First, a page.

Massachusetts is pushing new justice reforms with the goal of decreasing recidivism 50% over the next five years. CivSource recently reported on programs in 17 states designed to cut prison populations and save money, the Massachusetts program is a separate and additional entry in a growing effort by state governments to rein in a sprawling national justice system.
Governor Deval Patrick is proposing a program that recognizes that preparation for re-entry to society must be intentional and includes improvements to the Department of Correction’s (DOC) classification system. The proposal also calls for the launch of a step-down program that provides more opportunity for inmates to access educational and training programs.
Governor Patrick strongly believes that substance abuse must be treated as a health problem and not a criminal issue, and has proposed steps to increase the availability of substance abuse treatment programs in community settings. Additionally, to better care for those suffering from mental illness in custody, the governor has proposed funding to train law enforcement to learn how to de-escalate and properly handle people with mental health issues. He aims to refocus the Department of Corrections on ensuring that the use of restraints is a last resort.
In addition to discipline changes, the governor also called for an end to the use of restraints on pregnant inmates during labor. While current regulations already prohibit this practice in state prisons, the Department of Corrections will issue emergency regulations extending that prohibition to all facilities, including Houses of Correction. Lastly, the Governor called for a renewed focus on bringing criminal sentencing in Massachusetts up to date, proposing to reinvigorate the Sentencing Commission’s work of bringing a critical and data-based lens to the Commonwealth’s sentencing practices.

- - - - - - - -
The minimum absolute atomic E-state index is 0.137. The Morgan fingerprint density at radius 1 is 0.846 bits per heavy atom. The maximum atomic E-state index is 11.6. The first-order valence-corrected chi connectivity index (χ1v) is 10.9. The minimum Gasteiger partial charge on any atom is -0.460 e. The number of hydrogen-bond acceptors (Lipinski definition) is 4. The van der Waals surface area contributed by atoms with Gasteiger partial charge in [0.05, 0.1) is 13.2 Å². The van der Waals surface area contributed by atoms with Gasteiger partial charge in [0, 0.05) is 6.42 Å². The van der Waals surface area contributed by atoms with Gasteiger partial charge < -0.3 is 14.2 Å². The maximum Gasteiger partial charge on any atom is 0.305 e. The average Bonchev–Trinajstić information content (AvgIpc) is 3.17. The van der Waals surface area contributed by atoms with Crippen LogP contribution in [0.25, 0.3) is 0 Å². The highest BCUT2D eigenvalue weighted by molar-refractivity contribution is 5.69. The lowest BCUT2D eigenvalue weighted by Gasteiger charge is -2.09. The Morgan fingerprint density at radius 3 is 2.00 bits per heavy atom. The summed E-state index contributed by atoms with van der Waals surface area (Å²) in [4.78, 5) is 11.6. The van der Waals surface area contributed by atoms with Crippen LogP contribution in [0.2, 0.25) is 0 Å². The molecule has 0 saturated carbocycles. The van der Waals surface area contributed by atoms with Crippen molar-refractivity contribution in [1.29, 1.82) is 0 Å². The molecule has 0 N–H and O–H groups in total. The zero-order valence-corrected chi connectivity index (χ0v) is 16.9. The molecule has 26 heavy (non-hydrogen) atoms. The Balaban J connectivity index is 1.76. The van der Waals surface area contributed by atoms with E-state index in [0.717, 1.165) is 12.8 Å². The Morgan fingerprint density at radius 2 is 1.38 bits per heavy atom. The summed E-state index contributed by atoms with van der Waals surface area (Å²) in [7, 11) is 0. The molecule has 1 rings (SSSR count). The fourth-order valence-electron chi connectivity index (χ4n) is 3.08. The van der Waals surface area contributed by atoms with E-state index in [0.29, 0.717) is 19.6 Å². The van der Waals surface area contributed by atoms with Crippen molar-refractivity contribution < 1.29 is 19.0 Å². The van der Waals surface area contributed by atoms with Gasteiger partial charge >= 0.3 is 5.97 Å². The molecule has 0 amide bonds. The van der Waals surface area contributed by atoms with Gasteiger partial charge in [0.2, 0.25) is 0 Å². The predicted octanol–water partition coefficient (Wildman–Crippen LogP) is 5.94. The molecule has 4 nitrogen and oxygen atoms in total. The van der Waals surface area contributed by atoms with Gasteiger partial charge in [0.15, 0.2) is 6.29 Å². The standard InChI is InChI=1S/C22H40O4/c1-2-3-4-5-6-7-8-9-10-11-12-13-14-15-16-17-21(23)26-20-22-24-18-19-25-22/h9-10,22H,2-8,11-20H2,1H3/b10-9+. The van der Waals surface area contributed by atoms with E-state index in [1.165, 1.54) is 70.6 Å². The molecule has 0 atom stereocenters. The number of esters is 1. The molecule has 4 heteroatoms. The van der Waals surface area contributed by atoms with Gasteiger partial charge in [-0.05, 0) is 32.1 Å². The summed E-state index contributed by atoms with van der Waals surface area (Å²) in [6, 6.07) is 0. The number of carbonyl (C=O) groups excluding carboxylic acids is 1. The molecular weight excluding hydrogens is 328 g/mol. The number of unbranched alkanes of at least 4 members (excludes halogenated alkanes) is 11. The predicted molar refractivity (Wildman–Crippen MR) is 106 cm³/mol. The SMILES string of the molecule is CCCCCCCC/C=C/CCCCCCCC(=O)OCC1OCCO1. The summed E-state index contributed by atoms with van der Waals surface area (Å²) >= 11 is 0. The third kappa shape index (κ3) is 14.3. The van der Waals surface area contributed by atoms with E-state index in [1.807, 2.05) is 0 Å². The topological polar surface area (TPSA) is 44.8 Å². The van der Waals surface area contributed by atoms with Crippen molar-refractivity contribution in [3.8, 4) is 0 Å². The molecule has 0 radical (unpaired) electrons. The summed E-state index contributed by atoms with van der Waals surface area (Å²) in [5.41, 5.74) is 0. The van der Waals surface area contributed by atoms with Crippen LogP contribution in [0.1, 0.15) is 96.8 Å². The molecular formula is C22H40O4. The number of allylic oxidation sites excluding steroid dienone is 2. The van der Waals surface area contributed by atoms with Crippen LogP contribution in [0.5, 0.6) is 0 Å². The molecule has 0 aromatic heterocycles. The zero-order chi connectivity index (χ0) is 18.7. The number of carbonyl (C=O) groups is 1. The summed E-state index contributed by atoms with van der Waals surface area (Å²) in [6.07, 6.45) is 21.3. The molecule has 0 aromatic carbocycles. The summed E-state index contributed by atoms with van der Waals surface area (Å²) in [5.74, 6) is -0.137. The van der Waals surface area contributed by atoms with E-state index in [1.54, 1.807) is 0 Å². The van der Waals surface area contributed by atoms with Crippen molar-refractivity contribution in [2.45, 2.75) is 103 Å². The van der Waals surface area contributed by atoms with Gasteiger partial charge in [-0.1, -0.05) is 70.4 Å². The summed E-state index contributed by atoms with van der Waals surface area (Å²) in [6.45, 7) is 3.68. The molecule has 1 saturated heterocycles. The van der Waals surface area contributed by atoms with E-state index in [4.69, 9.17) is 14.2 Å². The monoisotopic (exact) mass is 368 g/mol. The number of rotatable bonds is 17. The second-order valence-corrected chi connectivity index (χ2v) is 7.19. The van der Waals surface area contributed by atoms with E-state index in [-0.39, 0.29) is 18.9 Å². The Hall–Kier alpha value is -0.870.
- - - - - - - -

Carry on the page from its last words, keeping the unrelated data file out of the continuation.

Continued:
Currently, 300 eligible candidates have been identified for the step-down program. Elsewhere the statistics are more grim – since 2006, there has been a 67% increase in the number of civilly committed individuals in Massachusetts. The resulting volume means the state is just flat out of beds to give to individuals. When dedicated facilities are out of beds, those individuals are then sent to men’s or women’s prisons as dictated by state law. The state says that the majority of those referred to prison would be eligible for treatment programs in dedicated facilities if beds were available.
To deal with the overload, the state plans to allocate 64 new inpatient beds in the Bureau of Substance Abuse Services Metrowest region, which is currently is the only region without a detoxification program. A $10 million legislative expansion of civil commitment services is also underway. That work will add 80 new Transitional Support Services beds, 200 new residential beds and community-based case management services.